The description is accurate. Granted with the math but some fuels are more knock-resistant than than your standard iso-octane at the pump so the definition has been extended to allow for octane numbers higher than 100. The perfect example is your product lines of race fuel. Use a 87 octane with a 12.5:1 compression and make sure you put that on youtube - the last sound you hear is the whistling noise from your wallet.

Bad69cat
July 9th, 2009, 01:30 AM
Looks like the octane rating debate could go for days. Heat = inefficiency. 200+ means that somehow you are not losing it quickly enough. Fuel is least likely the cause. I'd check several things - first pressure test your cooling system. Check your timing. What plugs are you running? You could try adjusting timing a bit if cooling looks good....

mopardon
July 9th, 2009, 01:41 AM
If you are running to lean ,That will cause the engine to run hotter.Check for vacume leaks and carb jetting

LeftHook
July 9th, 2009, 02:55 AM
Not to cause any more waves here, but where does that leave 114 octane fuel? -14% heptane? Not sure if your description is very accurate. (Keep in mind, I really know nothing about octane ratings, but I do know a bit about math)

87 Octane does not mean that it contains 13% octane.

Octane ratings are based off of a common standard. 87 octane will behave exactly the same as a mixture that is 87% iso-octane and 13% n-heptane... but it probably has different hydrocarbons altogether. 100 Octane will behave the same as 100% iso-octane. So 114 octane is fuel that behaves say 14% higher than 100% iso, if that makes sense. It is just applying the same scale mathematically.

Octane rating has nothing to do with the temperature at which it burns.. what it refers to is an anti-detonation rating, or more accurately, a detonation resistance rating.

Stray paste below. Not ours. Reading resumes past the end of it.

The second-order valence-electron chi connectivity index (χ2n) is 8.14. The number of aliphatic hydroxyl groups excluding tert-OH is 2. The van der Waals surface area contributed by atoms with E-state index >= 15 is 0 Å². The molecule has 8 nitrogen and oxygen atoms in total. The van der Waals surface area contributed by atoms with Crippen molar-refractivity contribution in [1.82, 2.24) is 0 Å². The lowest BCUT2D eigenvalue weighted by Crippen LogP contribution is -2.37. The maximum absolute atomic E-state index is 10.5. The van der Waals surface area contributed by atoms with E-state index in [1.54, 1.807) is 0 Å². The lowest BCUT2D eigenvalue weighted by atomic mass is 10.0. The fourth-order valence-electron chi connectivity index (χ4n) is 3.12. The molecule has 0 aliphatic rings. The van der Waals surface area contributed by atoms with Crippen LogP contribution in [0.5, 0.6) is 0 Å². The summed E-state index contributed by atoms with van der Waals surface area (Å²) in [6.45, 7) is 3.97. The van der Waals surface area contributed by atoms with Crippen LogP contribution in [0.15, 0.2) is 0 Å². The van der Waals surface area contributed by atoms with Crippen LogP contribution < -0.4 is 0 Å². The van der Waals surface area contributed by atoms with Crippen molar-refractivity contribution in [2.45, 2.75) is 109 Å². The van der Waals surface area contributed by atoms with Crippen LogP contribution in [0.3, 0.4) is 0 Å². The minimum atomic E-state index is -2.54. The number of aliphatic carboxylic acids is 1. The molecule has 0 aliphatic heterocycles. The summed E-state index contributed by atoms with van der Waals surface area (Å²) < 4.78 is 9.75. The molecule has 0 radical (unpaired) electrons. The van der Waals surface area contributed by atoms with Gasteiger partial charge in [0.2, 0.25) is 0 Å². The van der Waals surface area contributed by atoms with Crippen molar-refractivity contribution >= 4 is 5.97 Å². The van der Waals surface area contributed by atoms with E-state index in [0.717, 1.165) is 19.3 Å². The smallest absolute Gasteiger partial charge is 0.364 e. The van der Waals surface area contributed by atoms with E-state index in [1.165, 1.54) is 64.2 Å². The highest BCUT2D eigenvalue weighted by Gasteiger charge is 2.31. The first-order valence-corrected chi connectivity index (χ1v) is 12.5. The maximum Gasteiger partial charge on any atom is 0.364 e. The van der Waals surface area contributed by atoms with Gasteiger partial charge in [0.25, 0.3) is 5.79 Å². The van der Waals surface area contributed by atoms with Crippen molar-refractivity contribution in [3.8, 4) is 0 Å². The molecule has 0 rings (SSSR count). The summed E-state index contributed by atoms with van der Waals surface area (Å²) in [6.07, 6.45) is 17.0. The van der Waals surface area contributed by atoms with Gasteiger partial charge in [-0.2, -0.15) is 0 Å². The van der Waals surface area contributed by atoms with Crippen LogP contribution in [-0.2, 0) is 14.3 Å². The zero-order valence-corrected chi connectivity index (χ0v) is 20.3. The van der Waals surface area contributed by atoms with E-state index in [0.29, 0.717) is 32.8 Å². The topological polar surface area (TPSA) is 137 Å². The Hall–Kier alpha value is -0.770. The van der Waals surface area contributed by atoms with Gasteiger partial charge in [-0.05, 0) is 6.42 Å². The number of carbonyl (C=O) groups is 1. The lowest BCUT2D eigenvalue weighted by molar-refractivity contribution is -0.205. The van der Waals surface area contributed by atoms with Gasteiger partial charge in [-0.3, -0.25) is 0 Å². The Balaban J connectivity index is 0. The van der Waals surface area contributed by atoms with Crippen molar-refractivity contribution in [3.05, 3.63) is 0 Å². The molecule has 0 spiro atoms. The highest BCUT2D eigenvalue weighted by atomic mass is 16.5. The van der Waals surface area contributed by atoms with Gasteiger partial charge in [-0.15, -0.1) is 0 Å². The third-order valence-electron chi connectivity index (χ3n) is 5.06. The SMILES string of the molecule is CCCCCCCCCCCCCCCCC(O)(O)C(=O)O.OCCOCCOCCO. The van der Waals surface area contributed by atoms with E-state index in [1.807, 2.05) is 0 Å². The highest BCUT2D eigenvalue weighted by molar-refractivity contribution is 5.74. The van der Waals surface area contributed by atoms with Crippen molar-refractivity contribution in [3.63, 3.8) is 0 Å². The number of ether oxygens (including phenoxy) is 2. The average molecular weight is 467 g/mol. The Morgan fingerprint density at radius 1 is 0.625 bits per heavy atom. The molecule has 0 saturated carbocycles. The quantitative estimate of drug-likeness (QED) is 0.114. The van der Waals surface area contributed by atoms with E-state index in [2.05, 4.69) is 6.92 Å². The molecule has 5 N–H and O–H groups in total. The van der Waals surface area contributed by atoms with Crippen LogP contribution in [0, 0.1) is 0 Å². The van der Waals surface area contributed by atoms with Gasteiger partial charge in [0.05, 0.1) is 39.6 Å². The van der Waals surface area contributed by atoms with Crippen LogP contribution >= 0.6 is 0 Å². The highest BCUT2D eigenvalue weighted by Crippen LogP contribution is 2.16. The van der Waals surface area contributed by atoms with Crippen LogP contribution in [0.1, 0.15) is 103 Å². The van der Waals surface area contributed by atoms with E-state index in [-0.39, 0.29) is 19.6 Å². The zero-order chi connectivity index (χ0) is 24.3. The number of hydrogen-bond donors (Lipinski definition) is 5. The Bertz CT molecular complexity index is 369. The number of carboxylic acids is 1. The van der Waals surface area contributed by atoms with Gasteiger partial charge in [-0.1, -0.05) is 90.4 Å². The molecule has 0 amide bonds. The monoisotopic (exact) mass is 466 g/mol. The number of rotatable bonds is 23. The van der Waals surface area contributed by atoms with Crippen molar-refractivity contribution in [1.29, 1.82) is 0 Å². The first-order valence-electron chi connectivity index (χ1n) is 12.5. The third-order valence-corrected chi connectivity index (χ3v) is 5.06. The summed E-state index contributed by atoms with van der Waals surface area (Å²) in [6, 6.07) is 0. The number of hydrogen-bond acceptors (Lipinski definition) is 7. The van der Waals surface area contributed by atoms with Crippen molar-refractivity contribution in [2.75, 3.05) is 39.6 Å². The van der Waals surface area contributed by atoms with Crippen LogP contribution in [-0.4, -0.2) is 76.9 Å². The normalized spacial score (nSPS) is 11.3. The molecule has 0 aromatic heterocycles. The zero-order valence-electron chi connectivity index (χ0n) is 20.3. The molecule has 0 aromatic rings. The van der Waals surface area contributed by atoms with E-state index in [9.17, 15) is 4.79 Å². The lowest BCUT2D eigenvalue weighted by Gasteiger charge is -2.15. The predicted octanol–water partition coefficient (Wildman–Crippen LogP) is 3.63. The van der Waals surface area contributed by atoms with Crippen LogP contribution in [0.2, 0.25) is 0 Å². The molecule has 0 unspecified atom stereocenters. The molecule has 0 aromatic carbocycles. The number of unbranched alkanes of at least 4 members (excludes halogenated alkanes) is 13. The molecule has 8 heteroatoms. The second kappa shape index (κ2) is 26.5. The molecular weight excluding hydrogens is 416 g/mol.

Under a given pressure at a given heat, fuel will combust without the presence of a spark. This is what is known as "pre-detonation", "knocking", "pinging", etc.

It takes energy to create a chemical reaction. A lower octane will take less energy to create that reaction.. ie, if you are running higher compression and the motor is hot, you will create the reaction at an unpredictable moment, like before the spark is introduced.

One of the big reasons modern engines produce so much more hp these days is because of advances in cooling technology. When the combustion chamber is cooler (heat is energy, so less heat = less energy) then you can introduce more compression without the detonation.




If you are running to lean ,That will cause the engine to run hotter.Check for vacume leaks and carb jetting

bingo.


If the engine is running hotter, there is more than likely a mechanical reason for it.







Long story short is, if you are using higher octane than is necessary, you are generally just burning more expensive gas, in your vintage cars. There are some cleaning agents present in the higher octane fuels, but their usefulness is debatable at best.


Newer cars with knock sensors and such that will retard the timing you will actually be costing yourself hp and efficiency/fuel economy. If your owner's manual specifies premium, best to run premium.

69AIRCAT
August 31st, 2009, 11:07 PM
OK, OK, I give up, what octane fuel should I run in my 69 Cougar with a 351 4v. I am using the called for spark plugs???? I normally put Shell 93 octane fuel in the car.

CATDOG-427 GTE
August 31st, 2009, 11:32 PM
Keep on keepin' on!

adam 138
August 31st, 2009, 11:51 PM
If you can afford it run it. Doesn't seem to b any negative arguments about running 93 octane except the price.

73Qvert
September 1st, 2009, 09:31 AM
Higher octane does not burn any hotter than lower octane. It is all in the ratio, if your engine is set up correctly then 14 oxygen molecules to one molecule of octane will cause complete combustuion. If it is 12:1 then you are burning rich, 16:1 will be lean. This is why putting in a higher rated octane gasoline than needed is a waste of fuel. It will just spit out the unburned hydrocarbons out the tail pipe.